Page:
The importance of a perceived high value in an automobile is something which cannot be underestimated, particularly during the early 2000s when the big three started to decline. As one of the factors which contributed to this decline had to do with the rising cost of fuel. "The last place where the American car makers make pretty easy money is full-size pickup trucks. They don't have a lot of competition in that area and also the very large SUVs that are built on those platforms. With fuel prices this high, sales of those vehicles are getting soft and that's the place where they make their money. So that hurts them quite a bit" (Gordon, 2005). The high cost of fuel definitely made the consumer think twice and really feel the drain of driving an SUV. SUVs no longer seemed like roomy vehicles that could handle any road condition and that gave the driver an elevated seat. They started to feel like large, lavish, expensive, wasteful vehicles that were a drain to the consumer's pockets. And just as they were popular in the 1990s, the pendulum shifted to the other side, and they lost favor: they seemed impractical for the changing times.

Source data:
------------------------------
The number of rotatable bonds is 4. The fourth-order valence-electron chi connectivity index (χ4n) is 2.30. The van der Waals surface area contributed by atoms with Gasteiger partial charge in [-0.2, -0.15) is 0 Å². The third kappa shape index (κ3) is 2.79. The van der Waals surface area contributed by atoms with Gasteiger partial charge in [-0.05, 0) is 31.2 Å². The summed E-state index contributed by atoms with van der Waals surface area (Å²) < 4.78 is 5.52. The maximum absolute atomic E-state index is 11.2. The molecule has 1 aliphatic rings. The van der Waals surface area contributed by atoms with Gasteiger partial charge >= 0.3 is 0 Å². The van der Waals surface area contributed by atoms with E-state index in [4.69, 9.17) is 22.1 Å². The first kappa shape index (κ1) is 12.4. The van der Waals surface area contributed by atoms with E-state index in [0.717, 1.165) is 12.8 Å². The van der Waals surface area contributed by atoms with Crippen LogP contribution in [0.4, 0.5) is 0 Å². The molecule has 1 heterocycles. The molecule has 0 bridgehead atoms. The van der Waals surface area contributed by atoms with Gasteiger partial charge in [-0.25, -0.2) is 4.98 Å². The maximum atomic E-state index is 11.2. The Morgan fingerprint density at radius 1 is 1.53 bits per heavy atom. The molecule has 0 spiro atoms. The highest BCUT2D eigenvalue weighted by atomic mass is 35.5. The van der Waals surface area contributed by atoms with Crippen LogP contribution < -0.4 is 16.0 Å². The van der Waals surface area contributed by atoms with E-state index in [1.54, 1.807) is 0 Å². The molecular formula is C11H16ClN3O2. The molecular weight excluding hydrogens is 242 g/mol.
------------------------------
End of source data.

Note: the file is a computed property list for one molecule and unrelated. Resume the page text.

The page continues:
However, it wasn't just the sheer impracticality of the SUV in the early 2000s that heard the big three automakers, as some consumers were still buying these types of cars regardless. It's that the SUV section of the market was no longer easy money for American carmakers: they started to receive a tremendous amount of competition in this arena. "In the '90s, the Big Three all made a huge amount of money on SUVs as the market moved in that direction and they were there first. But capitalism works. Everyone got into that SUV business. Today, even Porsche's building SUVs and the easy money there is gone" (Gordon, 2005). The very revelatory remark in this statement is in fact that capitalism works. In the spirit of competition and offering the consumer a wide range of choices, other car manufacturers started to make SUVs, ripping this type of vehicle from something that was exclusively American, to creating Japanese and German varieties of it. American car manufacturers simply weren't ready or able to compete in what had become an incredibly high-competition playing field. Some have accused the big three has having "no strategy" to compete in the changing marketplace and meet the needs of the new consumer. The big three had built their fortunes on making massive heavy cars, and they weren't used to adapting their product and they weren't used to creating anything but these types of cars. As one economist noted, when oil prices went up, none of these automakers had an alternative product ready (Hyland, 2008).